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There are those people who seem to have been placed on earth for a brief, shining moment – to fulfill a purpose to which their entire life has been racing toward. Think Patton or even U.S. Grant, somewhat of a failure in life, save for his brutal military genius that preserved the Union.
Then there are those rare individuals who fulfill a special purpose almost the entire span of their time on our groaning planet.
Josh McDowell is just such a person. Perhaps the premier apologist of the last half-century, McDowell has been defending the Christian faith for a very long time, and doing it very effectively and elegantly.
Recently, McDowell revealed some chilling data that he’s gathered over the decades. In essence, even pastors have little understanding of the Christian faith and are unable to answer various questions, such as those about origins or predictive prophecy. In fact, the pulpits today are virtually emptied of apologetics teaching.
This makes McDowell and others like him supremely important. McDowell also has the distinction of having two classic books in the field, “More Than a Carpenter,” and “Evidence That Demands a Verdict.”
A slight aside: McDowell doesn’t rest on his laurels; he is always looking for innovative ways to reach the culture. His masterpiece on the spirituality of Oprah Winfrey, “‘O’ God: A Dialogue on Truth and Oprah’s Spirituality” – written with a great new apologist, Dave Sterrett – is a brilliantly packaged look at this dangerous media titan, who has infected the culture with pagan–New Age philosophies.
A more recent work, “Beyond Belief to Convictions,” is a book I wish more youth pastors would get and internalize. Today’s youth are smart but biblically illiterate and know virtually nothing about the Bible. Yet any cursory discussions with actual youth reveal that they are open to learning about it; again, Christian leaders have dropped the ball in this area.
“Beyond Belief” demonstrates conclusively that ideas and worldviews do matter: Youth are a staggering 225 percent more likely to be angry if they have distorted views about God and truth. They’re a mind-boggling 600 percent more likely to attempt suicide!
McDowell’s contention in this book is that it is more important to examine what youth might believe rather than what they might do. It’s a good point.
McDowell opens “Beyond Belief” utilizing one of his many talents: by painting a picture, a scene that conveys a truth.
Describing a probable scene in the Roman Coliseum during the time of Christian persecutions, McDowell states that those early Christians were faced with existential dangers, but that today’s youth also face dangers: “ethical and moral temptations, greater spiritual battles and more intense emotional and relational struggles than any other generation in history.”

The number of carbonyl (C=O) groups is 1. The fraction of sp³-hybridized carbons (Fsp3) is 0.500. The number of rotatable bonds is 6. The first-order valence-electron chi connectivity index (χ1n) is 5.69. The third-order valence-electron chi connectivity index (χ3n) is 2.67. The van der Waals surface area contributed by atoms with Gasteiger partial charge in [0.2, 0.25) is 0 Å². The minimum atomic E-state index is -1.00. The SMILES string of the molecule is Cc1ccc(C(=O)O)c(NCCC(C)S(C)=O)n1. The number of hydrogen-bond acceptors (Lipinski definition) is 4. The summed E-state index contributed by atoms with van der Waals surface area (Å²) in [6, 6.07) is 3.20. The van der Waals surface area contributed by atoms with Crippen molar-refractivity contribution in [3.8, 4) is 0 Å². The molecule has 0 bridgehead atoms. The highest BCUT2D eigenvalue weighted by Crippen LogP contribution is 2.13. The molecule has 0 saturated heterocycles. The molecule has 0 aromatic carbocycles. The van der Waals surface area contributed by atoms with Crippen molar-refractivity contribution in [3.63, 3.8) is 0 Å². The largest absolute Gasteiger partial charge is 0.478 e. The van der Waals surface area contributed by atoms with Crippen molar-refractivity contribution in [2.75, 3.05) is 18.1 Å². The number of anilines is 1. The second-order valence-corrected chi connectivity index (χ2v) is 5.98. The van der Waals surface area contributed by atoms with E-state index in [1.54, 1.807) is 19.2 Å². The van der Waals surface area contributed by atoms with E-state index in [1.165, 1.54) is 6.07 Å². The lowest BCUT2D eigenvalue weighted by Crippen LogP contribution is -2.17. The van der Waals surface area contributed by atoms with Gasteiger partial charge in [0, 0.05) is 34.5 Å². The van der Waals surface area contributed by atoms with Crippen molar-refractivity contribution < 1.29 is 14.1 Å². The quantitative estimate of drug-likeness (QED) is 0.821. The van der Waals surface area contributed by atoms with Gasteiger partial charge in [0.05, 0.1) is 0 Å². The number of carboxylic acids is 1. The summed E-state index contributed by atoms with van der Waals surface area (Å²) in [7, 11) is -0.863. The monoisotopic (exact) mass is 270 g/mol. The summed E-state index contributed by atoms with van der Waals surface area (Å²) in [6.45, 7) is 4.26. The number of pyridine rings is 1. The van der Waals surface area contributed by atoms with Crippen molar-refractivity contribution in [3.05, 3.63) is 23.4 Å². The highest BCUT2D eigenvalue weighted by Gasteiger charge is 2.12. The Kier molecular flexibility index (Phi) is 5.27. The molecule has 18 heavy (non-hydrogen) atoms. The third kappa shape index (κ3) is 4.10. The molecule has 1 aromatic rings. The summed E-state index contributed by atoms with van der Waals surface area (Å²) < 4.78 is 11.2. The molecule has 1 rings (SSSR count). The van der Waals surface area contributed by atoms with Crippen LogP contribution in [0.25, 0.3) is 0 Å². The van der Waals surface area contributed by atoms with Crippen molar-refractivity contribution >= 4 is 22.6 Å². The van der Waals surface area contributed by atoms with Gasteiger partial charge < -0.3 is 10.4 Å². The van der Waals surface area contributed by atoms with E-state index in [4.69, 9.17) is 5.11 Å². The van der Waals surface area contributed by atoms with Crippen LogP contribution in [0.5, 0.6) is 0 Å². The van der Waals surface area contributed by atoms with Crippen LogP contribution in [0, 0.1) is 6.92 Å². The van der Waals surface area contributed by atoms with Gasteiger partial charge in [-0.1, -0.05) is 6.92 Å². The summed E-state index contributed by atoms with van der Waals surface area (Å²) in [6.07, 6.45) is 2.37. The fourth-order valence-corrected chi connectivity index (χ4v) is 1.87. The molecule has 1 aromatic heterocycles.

Teen attitudes toward sex, lying and self are skewed due to an invasion of pagan philosophies that war with truth. McDowell so clearly understands the issues that he can cut through it all with wisdom:
“This book is a relational apologetic – rock-solid reasons to believe and a biblical blueprint for living out those beliefs in relationship with others,” he writes.
In other words, the Christian faith not only is defensible, but has real-world, practical application in every area.
McDowell spends a great deal of time discussing the person of Jesus Christ and how critical it is for youth (and people of all ages) to understand him for who he is. It is quite shocking to discover that few Christians can really articulate the importance of the Incarnation, but McDowell says that once an understanding is in place, there are “teachable moments” afterward.
For example, McDowell suggests we keep Christmas focused: When putting tree lights up, turn off the lights and say, “This represents that all of us are like empty bulbs without light or life.”
Turn them on and say, “This represents all those who make a relational connection to God because God is the one who gives life and light to all those who believe in Christ as their Savior.”
McDowell – so versatile in his presentations – also gets down into the trench of scholarship and proof. In Chapter 7, “Incarnation Celebration,” he discusses the challenge that the biblical documents are not accurate. This kind of charge is made by liberal scholars, who often have access to impressionable students.
It is in Part 4 that McDowell really gets to the heart of the “Beyond Belief” matter: the Resurrection.
As Paul wrote, if Jesus Christ did not rise bodily from the grave, thus defeating death, then our hope and faith are in vain. No one is better than Josh McDowell at explaining this critical truth.
With so many youth ministries emphasizing style over substance, it is critical that truth be communicated to this generation of young people. Once again, Josh McDowell leads the field. If you work with young people at all, or engage with folks of any age who are unsure about the Christian faith, get this book.
It’s “beyond belief.”